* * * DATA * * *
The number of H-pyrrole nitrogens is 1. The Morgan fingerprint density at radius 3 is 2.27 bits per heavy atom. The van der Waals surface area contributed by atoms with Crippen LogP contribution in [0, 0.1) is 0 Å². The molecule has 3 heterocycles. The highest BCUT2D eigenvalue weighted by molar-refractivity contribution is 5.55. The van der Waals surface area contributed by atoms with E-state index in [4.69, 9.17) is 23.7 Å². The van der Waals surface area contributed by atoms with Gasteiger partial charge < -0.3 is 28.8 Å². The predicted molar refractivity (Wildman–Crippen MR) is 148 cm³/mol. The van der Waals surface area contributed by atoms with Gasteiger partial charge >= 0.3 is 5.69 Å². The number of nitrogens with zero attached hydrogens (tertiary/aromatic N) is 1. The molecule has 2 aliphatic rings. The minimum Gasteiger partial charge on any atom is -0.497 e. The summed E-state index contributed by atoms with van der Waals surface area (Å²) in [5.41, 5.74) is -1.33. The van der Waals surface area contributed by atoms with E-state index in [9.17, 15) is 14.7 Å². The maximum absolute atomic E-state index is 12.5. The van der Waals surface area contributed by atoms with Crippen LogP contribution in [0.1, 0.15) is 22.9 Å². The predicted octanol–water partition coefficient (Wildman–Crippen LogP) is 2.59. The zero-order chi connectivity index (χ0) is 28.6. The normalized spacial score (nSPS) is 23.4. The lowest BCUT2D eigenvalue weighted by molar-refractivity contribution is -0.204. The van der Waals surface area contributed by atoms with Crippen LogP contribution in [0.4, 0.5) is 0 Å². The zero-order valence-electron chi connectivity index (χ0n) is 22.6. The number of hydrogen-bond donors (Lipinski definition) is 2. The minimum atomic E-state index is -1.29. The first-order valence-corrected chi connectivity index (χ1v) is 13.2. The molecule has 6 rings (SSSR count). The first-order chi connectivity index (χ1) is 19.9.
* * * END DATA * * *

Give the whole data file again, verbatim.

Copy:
The number of H-pyrrole nitrogens is 1. The Morgan fingerprint density at radius 3 is 2.27 bits per heavy atom. The van der Waals surface area contributed by atoms with Crippen LogP contribution in [0, 0.1) is 0 Å². The molecule has 3 heterocycles. The highest BCUT2D eigenvalue weighted by molar-refractivity contribution is 5.55. The van der Waals surface area contributed by atoms with E-state index in [4.69, 9.17) is 23.7 Å². The van der Waals surface area contributed by atoms with Gasteiger partial charge < -0.3 is 28.8 Å². The predicted molar refractivity (Wildman–Crippen MR) is 148 cm³/mol. The van der Waals surface area contributed by atoms with Gasteiger partial charge >= 0.3 is 5.69 Å². The number of nitrogens with zero attached hydrogens (tertiary/aromatic N) is 1. The molecule has 2 aliphatic rings. The minimum Gasteiger partial charge on any atom is -0.497 e. The summed E-state index contributed by atoms with van der Waals surface area (Å²) in [5.41, 5.74) is -1.33. The van der Waals surface area contributed by atoms with E-state index in [9.17, 15) is 14.7 Å². The maximum absolute atomic E-state index is 12.5. The van der Waals surface area contributed by atoms with Crippen LogP contribution in [0.1, 0.15) is 22.9 Å². The predicted octanol–water partition coefficient (Wildman–Crippen LogP) is 2.59. The zero-order chi connectivity index (χ0) is 28.6. The normalized spacial score (nSPS) is 23.4. The lowest BCUT2D eigenvalue weighted by molar-refractivity contribution is -0.204. The van der Waals surface area contributed by atoms with Crippen LogP contribution in [0.4, 0.5) is 0 Å². The zero-order valence-electron chi connectivity index (χ0n) is 22.6. The number of hydrogen-bond donors (Lipinski definition) is 2. The minimum atomic E-state index is -1.29. The first-order valence-corrected chi connectivity index (χ1v) is 13.2. The molecule has 6 rings (SSSR count). The first-order chi connectivity index (χ1) is 19.9.